Windows Phone 7: Why I Left My iPhone

I seem to still be finding my niche for blogging here at Evangelical Outpost. I’ve become the local guru on hip-hop, which doesn’t surprise me too much. Looking through my history, the only other topic I’ve written enough about to warrant a conclusion about my interests would be technology.

In a post I wrote just before the announcement of the iPhone 4S, I mentioned that I was a fan of the iPhone. The statement remains true, though I am no longer a user of an iPhone. In fact, this last Christmas I decided that it was about time I looked into Microsoft’s mobile ventures of the last year or two: Windows Phone 7. I’ve always been a fan of Windows in the desktop setting, having used the majority of OSes the major corporation has produced since Windows 95. Yes, for those wondering, I even ran Vista for about a year. In spite of its poor launch, Vista was actually a relatively solid operating system. But that is a topic for another post (or perhaps one that should just be buried).

I think I’ll embrace the technology niche and, today, I’m going to reflect a bit on my brand new Windows Phone. For the record, and for comparison purposes, I swapped out my iPhone 4 for an HTC Titan. The phone is considered one of the best phones on AT&T’s lineup, and I managed to get it for the selling price of my iPhone. A relatively free upgrade to something I’ve wanted to try for awhile now? Yes, please. And now, on to my reflections. These are in no particular order, and at times will feel as though they are direct comparisons to the iPhone. But hey, that’s what happens when you use one sort of phone for a few years and then make a switch.

  • The screen is huge. The iPhone has had the same screen size for its numerous iterations (with the exclusion of that 10 inch variant er, the iPad), but other operating systems do not have that limitation, since there are many manufacturers. This screen is over an inch larger than the iPhone, and it manages to feel huge without making my pocket feel significantly more full.
  • The retina display on the iPhone is really cool. As much as I am loving my Titan, having less pixels per inch is occasionally noticeable. Still, it feels more crisp than my iPhone 3G.
  • The Windows Phone experience makes the world feel larger than on other devices. With the iPhone, everything feels contained–apps hold certain bits and you know what every little thing does. On many apps for Windows Phone, words run off the screen, and menus feel larger than your phone can actually handle. It really does feel like I’m holding a portal to a larger world, rather than holding a world in my hand. It is a strange experience, and one that took some getting used to, but one that I am rather enjoying.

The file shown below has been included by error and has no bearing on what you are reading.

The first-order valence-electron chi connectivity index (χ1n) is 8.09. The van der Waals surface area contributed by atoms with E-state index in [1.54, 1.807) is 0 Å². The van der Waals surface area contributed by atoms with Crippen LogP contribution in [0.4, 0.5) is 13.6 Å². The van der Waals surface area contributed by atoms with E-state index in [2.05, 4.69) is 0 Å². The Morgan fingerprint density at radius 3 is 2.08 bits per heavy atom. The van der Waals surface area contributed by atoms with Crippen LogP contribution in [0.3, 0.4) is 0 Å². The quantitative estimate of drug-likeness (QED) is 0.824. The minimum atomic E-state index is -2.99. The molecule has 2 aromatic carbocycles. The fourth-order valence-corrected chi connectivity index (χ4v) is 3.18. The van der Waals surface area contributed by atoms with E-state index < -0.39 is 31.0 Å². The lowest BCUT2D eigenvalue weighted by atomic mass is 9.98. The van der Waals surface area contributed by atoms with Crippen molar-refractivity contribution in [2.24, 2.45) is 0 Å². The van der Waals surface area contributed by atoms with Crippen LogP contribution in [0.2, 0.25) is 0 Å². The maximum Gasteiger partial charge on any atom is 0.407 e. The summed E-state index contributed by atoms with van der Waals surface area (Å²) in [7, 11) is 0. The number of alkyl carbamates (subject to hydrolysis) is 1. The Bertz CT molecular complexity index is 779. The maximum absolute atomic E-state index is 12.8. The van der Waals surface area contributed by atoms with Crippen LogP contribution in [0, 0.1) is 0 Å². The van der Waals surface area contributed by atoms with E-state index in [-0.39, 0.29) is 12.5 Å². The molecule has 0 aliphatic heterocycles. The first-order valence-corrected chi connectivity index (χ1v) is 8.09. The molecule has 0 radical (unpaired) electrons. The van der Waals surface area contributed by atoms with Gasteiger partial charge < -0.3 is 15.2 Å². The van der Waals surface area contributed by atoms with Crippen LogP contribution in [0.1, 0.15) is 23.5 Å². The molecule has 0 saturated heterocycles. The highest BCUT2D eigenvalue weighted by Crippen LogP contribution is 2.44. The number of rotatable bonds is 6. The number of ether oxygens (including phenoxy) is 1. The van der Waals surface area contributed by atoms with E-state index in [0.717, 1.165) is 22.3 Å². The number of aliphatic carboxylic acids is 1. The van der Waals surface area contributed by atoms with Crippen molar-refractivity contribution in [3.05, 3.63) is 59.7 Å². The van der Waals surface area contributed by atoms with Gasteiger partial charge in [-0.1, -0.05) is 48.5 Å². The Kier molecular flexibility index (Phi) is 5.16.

• The experience also feels significantly smaller: the app story (dubbed the Marketplace) is sorely lacking in quantity and choice. While major options are there (Netflix, Skype, etc.), there are still lots of little things that don’t seem as well done, or are the last option for developers (Angry Birds: Space hasn’t show up, for instance).
  • For the majority of the time, the phone actually does not tell me how much signal I have or how much battery I have left. In fact, the familiar bar across the top of the screen is only populated with the time. This encourages the user to not worry about the phone and focus more on what the phone is leading towards: this is still a portal and not the world itself.
  • I’m still really confused about what apps I need to use or want to use. That comes with any change in OS, though.
  • Tiles are an awesome way to populate a home screen. Updating tiles make the home screen feel alive but not explosive. This is the most containment you see in the OS: individual tiles manage their own text without appearing to lose control. I am still unsure about having a ‘me’ tile (which contains my notifications), but this is mostly because I’m not used to seeing my own picture every time I unlock my phone. I later discovered that this was a bad idea when I posted a terrible picture of myself.

Overall, I’m enjoying my new phone, but I am mostly spending time adjusting at this point. I’m not yet sure if one or the other is a ‘better’ platform (even for me, as opposed to for the general masses), but at least it appears that Windows Phone is a viable option. I’ve come to love my new phone, even as it has tried to convince me that I should get in, get what I need, and get out. Perhaps that is why I love it.

Image from Flickr.

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J.F. Arnold

James received his MA in Philosophy of Religion at Talbot School of Theology in 2013. He holds a BA in Biblical Studies from Biola University, and is a graduate and perpetual member of the Torrey Honors Institute. James blogs on a number of subjects, including technology, theology, and hip-hop. He has written for Biola’s Center for Christianity, Culture, & the Arts, The Gospel Coalition, and he is an editor for Mere Orthodoxy. You can also keep up with him on Twitter (@jamesfarnold).